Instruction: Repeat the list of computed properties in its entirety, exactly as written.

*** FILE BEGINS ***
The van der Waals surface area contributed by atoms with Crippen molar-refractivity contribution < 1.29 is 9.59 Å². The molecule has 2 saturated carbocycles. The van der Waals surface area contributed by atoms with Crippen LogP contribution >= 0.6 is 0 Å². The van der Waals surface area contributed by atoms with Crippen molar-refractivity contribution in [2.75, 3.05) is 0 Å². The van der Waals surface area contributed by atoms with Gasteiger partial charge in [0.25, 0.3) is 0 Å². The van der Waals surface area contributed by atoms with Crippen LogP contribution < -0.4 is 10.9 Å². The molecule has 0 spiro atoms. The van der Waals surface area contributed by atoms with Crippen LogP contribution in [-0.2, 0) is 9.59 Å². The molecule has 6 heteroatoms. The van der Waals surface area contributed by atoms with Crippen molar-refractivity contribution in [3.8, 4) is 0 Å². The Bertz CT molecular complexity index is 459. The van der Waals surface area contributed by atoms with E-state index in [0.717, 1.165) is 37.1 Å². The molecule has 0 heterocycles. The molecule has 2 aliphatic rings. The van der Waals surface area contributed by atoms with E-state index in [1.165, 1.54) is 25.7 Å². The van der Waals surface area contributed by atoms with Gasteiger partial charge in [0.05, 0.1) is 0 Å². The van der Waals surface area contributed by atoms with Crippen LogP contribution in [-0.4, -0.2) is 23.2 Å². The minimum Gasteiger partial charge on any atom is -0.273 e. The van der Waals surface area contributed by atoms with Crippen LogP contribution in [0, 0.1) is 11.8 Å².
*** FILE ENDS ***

The van der Waals surface area contributed by atoms with Crippen molar-refractivity contribution < 1.29 is 9.59 Å². The molecule has 2 saturated carbocycles. The van der Waals surface area contributed by atoms with Crippen LogP contribution >= 0.6 is 0 Å². The van der Waals surface area contributed by atoms with Crippen molar-refractivity contribution in [2.75, 3.05) is 0 Å². The van der Waals surface area contributed by atoms with Gasteiger partial charge in [0.25, 0.3) is 0 Å². The van der Waals surface area contributed by atoms with Crippen LogP contribution < -0.4 is 10.9 Å². The molecule has 0 spiro atoms. The van der Waals surface area contributed by atoms with Crippen LogP contribution in [-0.2, 0) is 9.59 Å². The molecule has 6 heteroatoms. The van der Waals surface area contributed by atoms with Crippen molar-refractivity contribution in [3.8, 4) is 0 Å². The Bertz CT molecular complexity index is 459. The van der Waals surface area contributed by atoms with E-state index in [0.717, 1.165) is 37.1 Å². The molecule has 0 heterocycles. The molecule has 2 aliphatic rings. The van der Waals surface area contributed by atoms with E-state index in [1.165, 1.54) is 25.7 Å². The van der Waals surface area contributed by atoms with Gasteiger partial charge in [0.05, 0.1) is 0 Å². The van der Waals surface area contributed by atoms with Crippen LogP contribution in [-0.4, -0.2) is 23.2 Å². The minimum Gasteiger partial charge on any atom is -0.273 e. The van der Waals surface area contributed by atoms with Crippen LogP contribution in [0, 0.1) is 11.8 Å².